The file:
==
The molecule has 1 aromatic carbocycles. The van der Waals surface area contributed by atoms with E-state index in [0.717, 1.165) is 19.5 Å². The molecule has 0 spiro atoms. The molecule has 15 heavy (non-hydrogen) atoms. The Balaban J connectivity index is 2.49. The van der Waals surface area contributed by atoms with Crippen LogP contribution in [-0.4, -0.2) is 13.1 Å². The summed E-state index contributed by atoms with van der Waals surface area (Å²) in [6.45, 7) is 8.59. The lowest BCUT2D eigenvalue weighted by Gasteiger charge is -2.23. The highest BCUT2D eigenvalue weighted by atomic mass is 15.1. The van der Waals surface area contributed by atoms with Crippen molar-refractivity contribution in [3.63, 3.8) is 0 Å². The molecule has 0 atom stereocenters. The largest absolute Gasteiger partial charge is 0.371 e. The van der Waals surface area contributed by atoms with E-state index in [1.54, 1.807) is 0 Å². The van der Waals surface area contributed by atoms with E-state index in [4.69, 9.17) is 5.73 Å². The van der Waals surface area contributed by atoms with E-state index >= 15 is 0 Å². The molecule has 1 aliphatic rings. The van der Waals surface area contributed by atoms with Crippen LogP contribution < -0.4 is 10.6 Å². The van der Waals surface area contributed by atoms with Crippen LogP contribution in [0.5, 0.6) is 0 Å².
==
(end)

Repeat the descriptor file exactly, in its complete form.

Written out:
The molecule has 1 aromatic carbocycles. The van der Waals surface area contributed by atoms with E-state index in [0.717, 1.165) is 19.5 Å². The molecule has 0 spiro atoms. The molecule has 15 heavy (non-hydrogen) atoms. The Balaban J connectivity index is 2.49. The van der Waals surface area contributed by atoms with Crippen LogP contribution in [-0.4, -0.2) is 13.1 Å². The summed E-state index contributed by atoms with van der Waals surface area (Å²) in [6.45, 7) is 8.59. The lowest BCUT2D eigenvalue weighted by Gasteiger charge is -2.23. The highest BCUT2D eigenvalue weighted by atomic mass is 15.1. The van der Waals surface area contributed by atoms with Crippen molar-refractivity contribution in [3.63, 3.8) is 0 Å². The molecule has 0 atom stereocenters. The largest absolute Gasteiger partial charge is 0.371 e. The van der Waals surface area contributed by atoms with E-state index in [1.54, 1.807) is 0 Å². The van der Waals surface area contributed by atoms with E-state index in [4.69, 9.17) is 5.73 Å². The van der Waals surface area contributed by atoms with E-state index >= 15 is 0 Å². The molecule has 1 aliphatic rings. The van der Waals surface area contributed by atoms with Crippen LogP contribution < -0.4 is 10.6 Å². The van der Waals surface area contributed by atoms with Crippen LogP contribution in [0.5, 0.6) is 0 Å².